Our first quarter focus has been on external costs and renegotiating with our vendors. For example, we have worked with our key suppliers to manage rising paper costs by pre-buying, reducing paper specification and setting pricing caps. We have negotiated new manufacturing contracts. For example, reducing pricing on common formats and eliminating inflation paid pricing on some contracts.

We are increasing our bundling and co-mailing of catalogs, magazines and promotions to reduce postage expense. We have renegotiated and consolidated our local delivery contracts yielding substantial savings. We have successfully reduced our rates for temporary labor under new contracts. We are in the process of renegotiating and standardizing our fleet of book fair trucks as well as sales force cars. We are implementing new travel and entertainment policies, renegotiating vendor contracts and instituting new reporting tools to increase compliance and reduce expenses.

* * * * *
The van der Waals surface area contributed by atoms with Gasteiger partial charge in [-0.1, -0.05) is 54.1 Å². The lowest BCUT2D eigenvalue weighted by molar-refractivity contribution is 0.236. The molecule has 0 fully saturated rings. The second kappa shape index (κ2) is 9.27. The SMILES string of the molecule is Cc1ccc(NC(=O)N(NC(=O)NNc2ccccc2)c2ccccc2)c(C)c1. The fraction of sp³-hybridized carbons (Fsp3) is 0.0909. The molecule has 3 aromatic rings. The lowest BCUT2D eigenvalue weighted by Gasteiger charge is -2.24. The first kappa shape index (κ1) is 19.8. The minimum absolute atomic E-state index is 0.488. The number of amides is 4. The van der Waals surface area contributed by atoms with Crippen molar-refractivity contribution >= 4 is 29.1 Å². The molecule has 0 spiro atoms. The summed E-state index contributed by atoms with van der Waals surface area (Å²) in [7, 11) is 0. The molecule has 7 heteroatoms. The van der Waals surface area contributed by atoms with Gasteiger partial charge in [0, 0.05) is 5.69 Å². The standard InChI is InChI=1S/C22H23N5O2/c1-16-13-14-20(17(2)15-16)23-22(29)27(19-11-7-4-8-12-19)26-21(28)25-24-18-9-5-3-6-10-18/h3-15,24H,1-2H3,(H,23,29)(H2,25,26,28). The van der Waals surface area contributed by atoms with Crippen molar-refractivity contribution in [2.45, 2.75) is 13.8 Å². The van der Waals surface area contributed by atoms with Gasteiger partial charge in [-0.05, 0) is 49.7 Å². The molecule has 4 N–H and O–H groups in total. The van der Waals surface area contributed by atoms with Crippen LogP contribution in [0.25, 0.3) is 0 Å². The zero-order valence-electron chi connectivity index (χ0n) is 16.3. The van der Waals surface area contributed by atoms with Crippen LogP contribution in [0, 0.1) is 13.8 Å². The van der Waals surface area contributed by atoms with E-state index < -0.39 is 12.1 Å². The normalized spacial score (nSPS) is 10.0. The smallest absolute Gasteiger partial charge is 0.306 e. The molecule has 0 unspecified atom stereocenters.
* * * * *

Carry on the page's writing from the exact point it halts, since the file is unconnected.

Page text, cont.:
We are closely examining our existing IT vendor relationships, exploring new relationships and consolidating cross-company purchases to lower costs. These are only some of the examples of efforts across the company to reduce spending strategically which has been our first priority before turning to salaries and headcount.

On the latter front we have made some very difficult decisions. We have suspended annual salary increases normally made in October for most staff and management. We have implemented a voluntary retirement program for employees over 50 years of age with at least 10 years of service. Qualifying employees must decide by October. We have frozen hiring. Finally, we are working on plans to streamline other areas of the business and find synergies among them.